I was looking at the isotope's table and noticed that one of lead's isotopes can actually turn into stable gold through this mechanism:

$$\ce{_{82}^{197}Pb~->~_{81}^{197}Tl~->~_{80}^{197}Hg~->~_{79}^{197}Au}$$

I know (or at least guess) that such a process must be awfully ineffective. Still, I was wondering:

• How could we get a great quantity of $\ce{_{82}^{197}Pb}$?
• How long would it take for it to turn into gold? Can that be accelerated?
• Once most of it has been turned into gold, how can we extract the gold (there are still remaining $\ce{Pb,Tl,Hg}$ molecules)?
• What would be the yield of the process? How much money would it approximately cost compared to how much we win in gold?
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Interesting idea, but it has already been done, and not cheaply - read on.

How could we get a great quantity of $\ce{_{82}^{197}Pb}$ ?

There would be two problems with getting a large amount of $\ce{_{82}^{197}Pb}$. First, the parent nuclide of $\ce{_{82}^{197}Pb}$ is $\ce{_{83}^{197}Bi}$ which is unstable and has a half-life of only 9.33 minutes - so you can't get a large quantity of $\ce{_{82}^{197}Pb}$'s precursor to begin with. Second, once $\ce{_{82}^{197}Pb}$ is formed, it has a half-life of 8.1 minutes, so it transmutes quickly to $\ce{_{81}^{197}Tl}$.

How long would it take for it to turn into gold?

$\ce{_{82}^{197}Pb}$ half-life = 8.1 minutes

$\ce{_{81}^{197}Tl}$ half-life = 2.84 hours

$\ce{_{80}^{197}Hg}$ half-life = 64.14 hours

After 10 half-lives, ca. 0.1% of the starting material will be left $$\ce{(1/2)^10 = 0.0009766}$$ The last step is the slowest by far, so after about 641.4 hours (26.73 days), you should have something around 99.9% pure gold.

Can that be accelerated?

Unlike chemical reactions that can heated, catalyzed, etc., this type of nuclear transformation keeps a set schedule.

Once most of it has been turned into gold, how can we extract the gold ? (there are still remaining Pb,Tl,Hg molecules)

As noted above, you can get whatever purity you desire, just wait.

What would be the yield of the process?

It would be high for the 3 nuclear transformations you listed. Each of the elements you listed decays directly and only to the daughter isotope you've shown. However, as noted above, you can't start with $\ce{_{82}^{197}Pb}$, you generate it from $\ce{_{83}^{197}Bi}$, the decay of which adds some impurity along with lead. And then since the bismuth isotope is not long-lived you'd probably start with its precursor, and so on until you find something that has a long enough life that you could assemble a reasonable quantity.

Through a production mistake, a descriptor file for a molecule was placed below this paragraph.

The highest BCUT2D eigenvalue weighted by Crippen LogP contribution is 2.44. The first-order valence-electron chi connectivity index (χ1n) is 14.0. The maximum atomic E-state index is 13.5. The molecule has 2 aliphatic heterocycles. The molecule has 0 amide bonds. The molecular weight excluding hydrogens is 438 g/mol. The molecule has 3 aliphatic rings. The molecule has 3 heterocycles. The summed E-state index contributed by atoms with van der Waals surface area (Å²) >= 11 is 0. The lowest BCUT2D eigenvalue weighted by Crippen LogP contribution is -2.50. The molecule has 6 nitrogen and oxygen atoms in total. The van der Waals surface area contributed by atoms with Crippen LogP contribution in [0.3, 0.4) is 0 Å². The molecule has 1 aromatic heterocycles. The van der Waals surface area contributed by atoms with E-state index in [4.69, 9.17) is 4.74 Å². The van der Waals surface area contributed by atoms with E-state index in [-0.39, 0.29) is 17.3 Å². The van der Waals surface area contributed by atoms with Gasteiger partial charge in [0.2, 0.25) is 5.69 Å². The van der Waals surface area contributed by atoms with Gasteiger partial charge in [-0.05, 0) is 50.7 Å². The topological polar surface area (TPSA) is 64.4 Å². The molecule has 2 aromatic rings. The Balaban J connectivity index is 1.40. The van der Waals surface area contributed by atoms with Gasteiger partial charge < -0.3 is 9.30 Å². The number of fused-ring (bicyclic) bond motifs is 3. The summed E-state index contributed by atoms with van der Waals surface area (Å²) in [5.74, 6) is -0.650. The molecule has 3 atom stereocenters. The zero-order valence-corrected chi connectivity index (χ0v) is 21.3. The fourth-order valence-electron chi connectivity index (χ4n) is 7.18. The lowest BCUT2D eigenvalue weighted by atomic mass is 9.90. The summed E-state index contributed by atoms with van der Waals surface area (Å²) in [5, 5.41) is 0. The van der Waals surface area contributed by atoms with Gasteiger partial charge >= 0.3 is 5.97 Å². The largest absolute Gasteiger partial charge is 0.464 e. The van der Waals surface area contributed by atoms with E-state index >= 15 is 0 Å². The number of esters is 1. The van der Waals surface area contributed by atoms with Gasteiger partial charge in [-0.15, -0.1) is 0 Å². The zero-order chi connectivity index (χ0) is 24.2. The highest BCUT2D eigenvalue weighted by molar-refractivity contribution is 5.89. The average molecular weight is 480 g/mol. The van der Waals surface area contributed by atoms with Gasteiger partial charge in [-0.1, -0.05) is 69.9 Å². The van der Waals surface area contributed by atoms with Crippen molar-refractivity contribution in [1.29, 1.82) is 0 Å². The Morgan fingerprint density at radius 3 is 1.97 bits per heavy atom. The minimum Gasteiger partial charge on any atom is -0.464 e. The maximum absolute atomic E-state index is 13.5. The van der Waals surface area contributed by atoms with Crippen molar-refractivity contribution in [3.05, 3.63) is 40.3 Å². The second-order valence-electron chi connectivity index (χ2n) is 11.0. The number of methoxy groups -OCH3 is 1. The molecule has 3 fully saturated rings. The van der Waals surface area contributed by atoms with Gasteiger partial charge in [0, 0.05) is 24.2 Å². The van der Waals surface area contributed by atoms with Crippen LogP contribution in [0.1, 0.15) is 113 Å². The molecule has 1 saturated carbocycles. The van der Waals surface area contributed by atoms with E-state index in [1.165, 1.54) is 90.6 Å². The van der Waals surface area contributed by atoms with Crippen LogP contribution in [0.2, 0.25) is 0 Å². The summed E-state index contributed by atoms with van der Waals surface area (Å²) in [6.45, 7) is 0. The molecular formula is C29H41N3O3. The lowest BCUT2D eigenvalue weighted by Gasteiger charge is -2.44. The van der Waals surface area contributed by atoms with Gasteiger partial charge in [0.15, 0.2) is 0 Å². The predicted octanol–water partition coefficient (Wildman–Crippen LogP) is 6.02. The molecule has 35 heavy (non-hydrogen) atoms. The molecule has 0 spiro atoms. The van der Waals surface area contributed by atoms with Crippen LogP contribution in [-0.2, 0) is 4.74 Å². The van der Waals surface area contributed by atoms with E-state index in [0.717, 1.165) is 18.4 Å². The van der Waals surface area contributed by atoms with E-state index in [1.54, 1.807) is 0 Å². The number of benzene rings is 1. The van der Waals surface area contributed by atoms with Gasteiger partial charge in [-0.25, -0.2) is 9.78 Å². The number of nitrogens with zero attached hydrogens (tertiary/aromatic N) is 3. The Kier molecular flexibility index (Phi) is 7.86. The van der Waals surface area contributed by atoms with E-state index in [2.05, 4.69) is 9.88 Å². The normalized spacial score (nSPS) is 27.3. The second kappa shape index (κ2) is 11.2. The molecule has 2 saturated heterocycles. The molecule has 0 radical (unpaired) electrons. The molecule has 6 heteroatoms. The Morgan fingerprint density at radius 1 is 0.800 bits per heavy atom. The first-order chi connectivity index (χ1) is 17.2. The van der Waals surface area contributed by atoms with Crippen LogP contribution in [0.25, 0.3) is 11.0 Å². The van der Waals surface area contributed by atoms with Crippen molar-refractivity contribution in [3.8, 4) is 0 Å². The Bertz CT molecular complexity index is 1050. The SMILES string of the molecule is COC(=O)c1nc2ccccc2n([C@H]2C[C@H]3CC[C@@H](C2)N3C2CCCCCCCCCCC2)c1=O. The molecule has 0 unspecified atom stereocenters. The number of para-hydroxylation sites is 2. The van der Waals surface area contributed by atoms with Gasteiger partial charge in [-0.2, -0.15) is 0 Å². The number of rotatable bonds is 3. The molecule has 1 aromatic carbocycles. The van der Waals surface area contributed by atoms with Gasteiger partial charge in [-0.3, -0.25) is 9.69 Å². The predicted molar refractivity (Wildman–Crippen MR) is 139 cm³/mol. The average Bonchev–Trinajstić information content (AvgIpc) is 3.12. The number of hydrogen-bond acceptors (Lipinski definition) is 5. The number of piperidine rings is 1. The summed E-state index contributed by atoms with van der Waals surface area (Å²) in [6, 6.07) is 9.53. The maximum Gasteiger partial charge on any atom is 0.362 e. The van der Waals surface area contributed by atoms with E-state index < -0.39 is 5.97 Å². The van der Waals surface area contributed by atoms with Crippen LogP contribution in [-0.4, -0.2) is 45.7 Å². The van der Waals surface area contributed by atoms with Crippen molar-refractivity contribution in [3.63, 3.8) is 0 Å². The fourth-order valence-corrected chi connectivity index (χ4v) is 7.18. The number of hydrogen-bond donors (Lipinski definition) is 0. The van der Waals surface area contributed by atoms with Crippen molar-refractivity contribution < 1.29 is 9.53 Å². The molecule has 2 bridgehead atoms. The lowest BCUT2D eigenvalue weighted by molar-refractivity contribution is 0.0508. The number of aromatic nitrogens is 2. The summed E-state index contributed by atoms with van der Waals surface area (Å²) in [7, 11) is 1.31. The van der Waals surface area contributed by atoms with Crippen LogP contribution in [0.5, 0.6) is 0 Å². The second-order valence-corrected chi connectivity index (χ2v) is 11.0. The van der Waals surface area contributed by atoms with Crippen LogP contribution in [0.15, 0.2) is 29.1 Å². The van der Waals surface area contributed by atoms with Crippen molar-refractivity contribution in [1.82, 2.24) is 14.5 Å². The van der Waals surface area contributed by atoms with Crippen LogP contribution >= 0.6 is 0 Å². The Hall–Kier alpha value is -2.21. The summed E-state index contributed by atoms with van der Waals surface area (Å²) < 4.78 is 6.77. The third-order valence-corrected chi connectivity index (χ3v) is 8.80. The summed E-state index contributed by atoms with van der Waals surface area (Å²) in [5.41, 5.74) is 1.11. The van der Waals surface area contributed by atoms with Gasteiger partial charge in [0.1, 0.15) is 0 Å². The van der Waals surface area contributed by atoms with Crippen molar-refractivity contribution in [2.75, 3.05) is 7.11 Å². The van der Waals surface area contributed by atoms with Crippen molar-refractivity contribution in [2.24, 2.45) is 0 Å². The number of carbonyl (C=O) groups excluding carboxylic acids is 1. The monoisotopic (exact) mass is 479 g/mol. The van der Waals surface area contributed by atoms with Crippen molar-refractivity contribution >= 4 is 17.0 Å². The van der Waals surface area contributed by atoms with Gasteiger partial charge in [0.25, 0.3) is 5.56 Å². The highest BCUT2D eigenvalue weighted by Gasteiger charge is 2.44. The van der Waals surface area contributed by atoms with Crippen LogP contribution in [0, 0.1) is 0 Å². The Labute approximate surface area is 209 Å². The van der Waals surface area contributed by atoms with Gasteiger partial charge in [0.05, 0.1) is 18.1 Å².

Back around 1980 Glenn Seaborg actually transmuted bismuth to gold, but only a few thousand atoms (see this reference also).

How much money would it approximately cost compared to how much we win in gold?

The Wikipedia article I referenced directly above notes, "the expense far exceeds any gain." There are other ways (fission and fusion) to produce gold, but at least with the methods available today, the cost would be astronomical.

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Can't $\ce{_{82}^{197}Pb}$ be obtained by sending particles on normal lead ? - Also, what would the obtained gold look like ? (as it forms particle by particle, would it be some kind of dust provided we have enough molecules ?) – Hippalectryon Aug 23 '14 at 17:14
Anything is possible, but... The stable isotopes of lead are 204, 206, 207 and 208, you'd have to knock a lot of protons and neutrons out to get down to 197. – ron Aug 23 '14 at 17:18
Don't knock off protons otherwise you wouldn't have lead anymore. – s0rce Aug 24 '14 at 4:37

One thing Ron didn't cover is the side effects of all that decay. All that short-half-life stuff will be rather radioactive, to the point where you might not survive to see the results. It's also possible that if you get enough together to be profitable that it will simply vaporize itself. The stable gold should eventually condense so as long as you contain the vapor it might work. Or you'll have a very pretty gold-lined flask.

The stable isotopes of lead are 204, 206, 207 and 208, you'd have to knock a lot of protons and neutrons out to get down to 197.

Shame! Knock a proton off of lead and it turns into thallium. But as that's the point of the exercise just bump off two more and we're done.

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I can’t guess at the cost, but consider this: if it were profitable, many people would do it, and then the value of gold would quickly reduce to a level consistent with the cost of producing it.

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I know it's not profitable at all, but I was still wondering how much it would cost with modern methods compared to how much we would gain in gold. – Hippalectryon Aug 24 '14 at 13:09